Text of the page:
The Continuing Power of Mass Advertising
The Continuing Power of Mass Advertising has put forth new strategies of reaching mass consumers with cost-effective messages without interrupting people. Consumers have fed up with traditional mass media ads such as TV, and digital, outdoor as well as one-to-one marketing approaches. This consumer attitude which resulted in low recall rates has urged marketers to embrace new marketing tactics to build their brands. Thus marketers are suggested to use an in-between cost-effective approach rather than two extreme approaches to mass advertising and micro-marketing. This approach involves four strategies of Catching People in the Bottlenecks, using a Trojan horse, Targeting People at Play and Getting People to Play. These strategies in contrast to traditional mass advertising strategies don’t interrupt the audience and thus get greater recall rates. These innovative ways of advertising are leveraging the old media as compared to digital advertising where cost per click on major search engines has increased manifolds and increasing the sales and return on investment for a company.
- New Concepts/Definitions:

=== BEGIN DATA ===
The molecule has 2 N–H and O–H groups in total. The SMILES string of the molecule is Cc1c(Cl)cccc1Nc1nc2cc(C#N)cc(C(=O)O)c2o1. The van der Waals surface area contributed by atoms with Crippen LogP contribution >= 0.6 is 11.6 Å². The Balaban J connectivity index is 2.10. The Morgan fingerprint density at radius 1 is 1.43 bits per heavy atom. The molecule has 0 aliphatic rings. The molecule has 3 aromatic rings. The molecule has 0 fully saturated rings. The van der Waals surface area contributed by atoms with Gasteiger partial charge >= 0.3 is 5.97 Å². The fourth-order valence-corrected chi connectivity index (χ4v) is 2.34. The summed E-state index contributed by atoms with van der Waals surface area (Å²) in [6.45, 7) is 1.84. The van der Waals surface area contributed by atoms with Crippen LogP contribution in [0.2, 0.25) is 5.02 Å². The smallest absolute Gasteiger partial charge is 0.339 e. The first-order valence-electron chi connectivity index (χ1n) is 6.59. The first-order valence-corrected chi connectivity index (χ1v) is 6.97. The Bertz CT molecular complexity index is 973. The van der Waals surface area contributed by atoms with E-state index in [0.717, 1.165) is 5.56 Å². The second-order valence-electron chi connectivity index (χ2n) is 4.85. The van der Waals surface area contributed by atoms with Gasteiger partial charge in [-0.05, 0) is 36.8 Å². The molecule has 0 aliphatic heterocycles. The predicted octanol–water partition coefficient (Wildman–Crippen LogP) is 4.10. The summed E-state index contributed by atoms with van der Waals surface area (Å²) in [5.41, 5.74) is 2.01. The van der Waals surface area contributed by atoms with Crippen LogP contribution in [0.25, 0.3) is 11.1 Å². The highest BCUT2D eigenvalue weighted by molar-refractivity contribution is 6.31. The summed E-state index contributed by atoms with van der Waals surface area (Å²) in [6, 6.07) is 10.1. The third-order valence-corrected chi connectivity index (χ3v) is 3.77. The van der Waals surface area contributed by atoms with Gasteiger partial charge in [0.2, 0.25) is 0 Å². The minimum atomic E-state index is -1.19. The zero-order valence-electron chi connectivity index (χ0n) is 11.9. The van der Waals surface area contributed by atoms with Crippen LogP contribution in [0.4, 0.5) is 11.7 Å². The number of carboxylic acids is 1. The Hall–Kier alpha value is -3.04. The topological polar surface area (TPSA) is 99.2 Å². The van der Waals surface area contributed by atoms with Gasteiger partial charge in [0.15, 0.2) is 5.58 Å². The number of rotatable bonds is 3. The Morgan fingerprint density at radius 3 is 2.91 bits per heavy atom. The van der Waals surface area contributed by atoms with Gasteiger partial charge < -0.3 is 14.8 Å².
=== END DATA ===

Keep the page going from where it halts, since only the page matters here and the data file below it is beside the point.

The four new concepts have been learned in The Continuing Power of Mass Advertising as follows:
Catching People in Bottleneck: This is a non-traditional mass advertising strategy that grabs the attention of an on-the-go but a temporarily captive audience. Such as displaying ads in public places such as elevators, escalators, airplane platforms, restroom stalls, etc.
Use a Trojan Horse: In contrast to capturing public spaces having strategic value, this strategy is to infiltrate private areas with mobile ads such as ads on coffee cups, pizza boxes.
Target People at Play: This innovative strategy of reaching a broader audience is to attract people while they are pursuing leisure activities without interrupting such as displaying ads golf carts, cricket bats, etc.
Get People to Play Games: This strategy seeks engaging people in such ways that require physical interaction with displayed ads or product rather than giving handouts or free samples to the audience, for instance, presenting interactive posters and demos that help people to try them before buying.